Learn How to Tie a Trinity Knot
Q: “I absolutely loved your Eldredge knot post! I’ve been looking for more unique knots like it ever since and came across something called the “Trinity Knot” which also looks really cool. Can you please have an “Ask a Black Lapel Stylist” post teaching us how to tie this one?” – Eric K.
A: We’re glad you liked the Eldredge knot! And as much as we love the classics like the four-in-hand and Windsor knot, its always fun to mix things up once in awhile with a knot like the Eldredge. Now, the Trinity knot is not as tricky as the Eldredge so if you consider yourself an Eldredge veteran already, this should be a breeze! Let’s dive right in:
1. Set the tie around your neck, leaving the big end at the point you want at your belt loop. The Trinity knot is tied with the little end (like the Eldredge).
2. Bring the little end over and under the big end through the loop.
3. Bring it over the top of the loop and put it through on the same side.
4. Go around the back of the hanging end to the other side.
5. Bring the end over the left side of the loop.
6. Bring it behind to the right side of the loop.
7. Bring the end horizontally over the knot (keep it loose).
8. Bring the little end through the loop, over the knot and down through the horizontal loop that was created in step 7.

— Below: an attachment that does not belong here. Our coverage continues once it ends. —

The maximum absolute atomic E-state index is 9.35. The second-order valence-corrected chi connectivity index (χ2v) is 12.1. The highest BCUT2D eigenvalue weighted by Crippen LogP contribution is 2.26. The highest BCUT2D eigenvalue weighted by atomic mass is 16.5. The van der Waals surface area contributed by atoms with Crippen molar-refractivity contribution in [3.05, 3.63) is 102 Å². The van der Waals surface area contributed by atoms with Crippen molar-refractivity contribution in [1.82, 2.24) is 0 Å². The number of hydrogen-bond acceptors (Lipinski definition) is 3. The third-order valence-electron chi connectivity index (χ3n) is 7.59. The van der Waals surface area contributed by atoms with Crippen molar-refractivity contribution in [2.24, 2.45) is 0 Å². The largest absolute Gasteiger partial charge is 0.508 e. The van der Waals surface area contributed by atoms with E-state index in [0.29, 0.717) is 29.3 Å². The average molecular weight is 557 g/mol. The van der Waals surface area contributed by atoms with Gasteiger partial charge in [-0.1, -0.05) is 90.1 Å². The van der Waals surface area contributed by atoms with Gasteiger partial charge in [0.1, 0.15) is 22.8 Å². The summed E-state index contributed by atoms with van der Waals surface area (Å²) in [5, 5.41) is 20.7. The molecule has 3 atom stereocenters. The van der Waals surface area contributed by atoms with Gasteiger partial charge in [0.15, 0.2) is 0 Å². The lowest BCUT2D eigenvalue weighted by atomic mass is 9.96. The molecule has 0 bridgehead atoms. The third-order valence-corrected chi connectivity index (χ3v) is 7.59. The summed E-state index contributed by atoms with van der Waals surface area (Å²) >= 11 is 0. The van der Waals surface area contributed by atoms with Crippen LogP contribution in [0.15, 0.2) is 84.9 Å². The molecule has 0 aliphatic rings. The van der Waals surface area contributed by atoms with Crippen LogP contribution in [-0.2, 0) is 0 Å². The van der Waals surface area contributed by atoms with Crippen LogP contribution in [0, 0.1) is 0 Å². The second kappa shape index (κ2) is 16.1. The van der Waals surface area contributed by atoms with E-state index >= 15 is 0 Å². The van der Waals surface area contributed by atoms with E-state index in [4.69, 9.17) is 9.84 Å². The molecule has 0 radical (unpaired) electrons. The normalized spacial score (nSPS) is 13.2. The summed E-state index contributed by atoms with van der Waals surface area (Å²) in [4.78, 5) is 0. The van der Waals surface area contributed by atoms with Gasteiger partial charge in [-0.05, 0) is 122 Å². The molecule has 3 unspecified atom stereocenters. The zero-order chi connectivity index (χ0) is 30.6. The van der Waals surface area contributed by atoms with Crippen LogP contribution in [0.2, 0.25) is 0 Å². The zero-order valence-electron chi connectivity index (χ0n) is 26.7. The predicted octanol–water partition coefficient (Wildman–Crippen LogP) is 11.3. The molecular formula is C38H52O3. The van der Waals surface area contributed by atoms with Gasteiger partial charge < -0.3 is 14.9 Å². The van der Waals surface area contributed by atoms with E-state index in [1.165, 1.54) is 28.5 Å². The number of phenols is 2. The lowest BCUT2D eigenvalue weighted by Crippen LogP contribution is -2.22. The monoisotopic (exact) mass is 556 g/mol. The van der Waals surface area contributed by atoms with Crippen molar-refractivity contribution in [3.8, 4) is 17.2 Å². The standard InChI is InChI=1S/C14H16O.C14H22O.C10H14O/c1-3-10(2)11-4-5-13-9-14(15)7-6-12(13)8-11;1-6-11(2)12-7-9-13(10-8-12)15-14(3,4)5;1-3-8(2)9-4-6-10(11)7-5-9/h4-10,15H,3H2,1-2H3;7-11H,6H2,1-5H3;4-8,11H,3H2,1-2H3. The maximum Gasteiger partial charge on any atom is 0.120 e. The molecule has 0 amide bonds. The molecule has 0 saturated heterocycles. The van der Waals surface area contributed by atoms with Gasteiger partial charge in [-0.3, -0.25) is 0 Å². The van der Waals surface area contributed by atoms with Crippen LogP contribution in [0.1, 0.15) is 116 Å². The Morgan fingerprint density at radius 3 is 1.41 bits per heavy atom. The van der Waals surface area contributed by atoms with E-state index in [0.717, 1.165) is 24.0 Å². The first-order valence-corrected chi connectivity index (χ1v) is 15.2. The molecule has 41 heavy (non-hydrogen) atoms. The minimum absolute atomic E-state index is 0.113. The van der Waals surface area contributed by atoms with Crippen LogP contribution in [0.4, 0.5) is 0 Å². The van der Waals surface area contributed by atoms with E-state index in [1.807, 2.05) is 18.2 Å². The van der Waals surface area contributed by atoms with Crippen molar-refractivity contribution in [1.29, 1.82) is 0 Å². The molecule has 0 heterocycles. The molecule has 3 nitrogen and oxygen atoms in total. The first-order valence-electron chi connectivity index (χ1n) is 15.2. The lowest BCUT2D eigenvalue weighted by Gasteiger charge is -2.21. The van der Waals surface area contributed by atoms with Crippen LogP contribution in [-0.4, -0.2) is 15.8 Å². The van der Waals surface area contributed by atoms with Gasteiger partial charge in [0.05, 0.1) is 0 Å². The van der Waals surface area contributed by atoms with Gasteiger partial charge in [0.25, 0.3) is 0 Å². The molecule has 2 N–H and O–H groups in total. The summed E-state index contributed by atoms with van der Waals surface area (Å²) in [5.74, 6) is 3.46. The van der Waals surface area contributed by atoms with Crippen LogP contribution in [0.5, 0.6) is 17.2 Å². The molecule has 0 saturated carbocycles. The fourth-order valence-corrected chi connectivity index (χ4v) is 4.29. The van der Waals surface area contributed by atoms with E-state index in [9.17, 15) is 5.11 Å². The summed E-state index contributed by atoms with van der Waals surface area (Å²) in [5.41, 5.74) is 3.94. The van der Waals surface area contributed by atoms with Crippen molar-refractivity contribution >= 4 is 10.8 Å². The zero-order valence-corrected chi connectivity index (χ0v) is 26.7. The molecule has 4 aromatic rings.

Break: You got through the hardest part, so take a deep breath and a sip of water. Homestretch baby!
9. Bring the end around the back to your left side (keep it loose).
10. Bring the little end through the top loop.
11. Hide the remaining little end of the tie behind your loop.
12. Congratulations! Brush your shoulder off because you just completed the Trinity knot. Now stand tall, smile and be prepared to accept tons of compliments because no one else is rocking this!
– Remember that tie knots like the Trinity or Eldredge are extremely memorable so should be worn sparingly in the right occasion or setting (e.g. a wedding or a party). If you haven’t already, get acquainted with the classics (four-in-hand, Windsor) before indulging in the more exotic head-turners such as the Trinity.
– This tie knot works best with a classic or narrow spread (point) collar vs. a wider spread collar.
– Always be confident when wearing a unique knot such as this and remember, you got this!
What are your thoughts on the Trinity Knot? Share your comments and questions below! Need a tie to tie it with? Try the Black Lapel Solid Gray Tie!
Photo Credit: Alex Krasny
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I wore my first Trinity knot at a friend’s funeral. I didnt wake the dead but I was mistaken for a minister ,,,,twice.
I have seen a tutorial of the trinity knot in video here but yours has helped me a lot, thanks for sharing
Glad we could be helpful, Nudos. For more, check out our explainers on how to tie an Eldredge Knot and, of course, how to tie the perfect four-in-hand tie knot.
Worn a trinity knot twice and everyone loved it. However bith times the tie was “short” ending at my stomach. I kind of liked the short look. I am getting married in September and my wife to be is wondering what the proper length should be. Any help is much appreciated.